By the time we switched again, I was feeling more bold, and reached into the middle to start a new shape. I painted the words “new life” in the middle of the canvas. Then I decided to paint a cell to represent a form of life and honor my sweet Younger Daughter and her interest in cells.
When we were finished we had a great sense of ownership and accomplishment at having created a work of art together. I do not know or care if it is beautiful in the eyes of the world, but it is ours, our expression of the scripture. When our canvas was displayed in the worship space the next day, I again felt like a kindergartner, proud to have my work up on the refrigerator.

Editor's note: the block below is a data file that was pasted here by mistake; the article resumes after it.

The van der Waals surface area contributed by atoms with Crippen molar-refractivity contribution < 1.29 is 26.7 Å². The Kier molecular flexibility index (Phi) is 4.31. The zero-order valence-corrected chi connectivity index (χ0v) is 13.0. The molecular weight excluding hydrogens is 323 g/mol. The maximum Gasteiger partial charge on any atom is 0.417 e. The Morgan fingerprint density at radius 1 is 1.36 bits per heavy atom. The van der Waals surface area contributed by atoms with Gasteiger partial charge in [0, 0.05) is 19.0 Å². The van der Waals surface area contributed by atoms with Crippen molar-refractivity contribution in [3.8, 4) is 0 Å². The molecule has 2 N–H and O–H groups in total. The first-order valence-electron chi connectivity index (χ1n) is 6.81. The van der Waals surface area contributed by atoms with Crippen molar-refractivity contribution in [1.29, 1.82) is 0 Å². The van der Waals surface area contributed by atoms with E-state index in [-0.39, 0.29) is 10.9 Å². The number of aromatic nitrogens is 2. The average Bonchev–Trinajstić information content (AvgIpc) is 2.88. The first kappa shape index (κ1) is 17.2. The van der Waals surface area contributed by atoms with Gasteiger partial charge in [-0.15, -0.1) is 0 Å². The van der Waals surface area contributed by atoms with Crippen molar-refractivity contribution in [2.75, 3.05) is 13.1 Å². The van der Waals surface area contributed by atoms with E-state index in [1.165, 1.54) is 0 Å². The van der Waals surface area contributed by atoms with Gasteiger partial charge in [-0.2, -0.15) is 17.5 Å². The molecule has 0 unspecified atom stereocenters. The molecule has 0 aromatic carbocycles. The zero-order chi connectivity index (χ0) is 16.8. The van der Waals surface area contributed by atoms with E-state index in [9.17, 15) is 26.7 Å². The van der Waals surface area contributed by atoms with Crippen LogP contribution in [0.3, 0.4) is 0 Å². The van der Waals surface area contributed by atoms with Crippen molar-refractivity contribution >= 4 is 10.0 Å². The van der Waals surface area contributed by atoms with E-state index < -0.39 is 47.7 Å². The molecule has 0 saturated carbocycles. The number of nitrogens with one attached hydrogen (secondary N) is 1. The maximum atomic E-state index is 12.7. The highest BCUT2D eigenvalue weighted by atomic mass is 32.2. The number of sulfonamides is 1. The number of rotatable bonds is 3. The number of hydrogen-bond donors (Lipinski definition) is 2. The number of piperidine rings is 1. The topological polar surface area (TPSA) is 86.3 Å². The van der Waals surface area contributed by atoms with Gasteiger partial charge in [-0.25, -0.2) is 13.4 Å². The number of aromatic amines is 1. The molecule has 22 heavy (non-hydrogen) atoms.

I just have to add that I believe that it is good and right to have beautiful art, created by truly talented professional artists, in our worship spaces. It can be appropriate to evaluate sacred art and display what is inspiring. In fact, if we non-artists are to do art, we need the professional artists, who figure out things like how big the canvas should be, what kind of paint is best, how long to let it dry, how to display it.
Our workshop group did not create our banner in order for it to be evaluated or compared to professional art. It is valuable in that we ourselves made it as an expression of our connection to holiness. For me personally, it felt like new life for my dry bones which are longing, aching, yearning to be creative in worship.
To see more photos, visit Carolyn’s blog.
Carolyn Gibbs serves as a ruling elder at Hiland Presbyterian Church in Pittsburgh, PA. She blogs at commonhousehold.blogspot.com and enjoys expressing her creativity through writing, raising children, and trying to figure out what to make for dinner.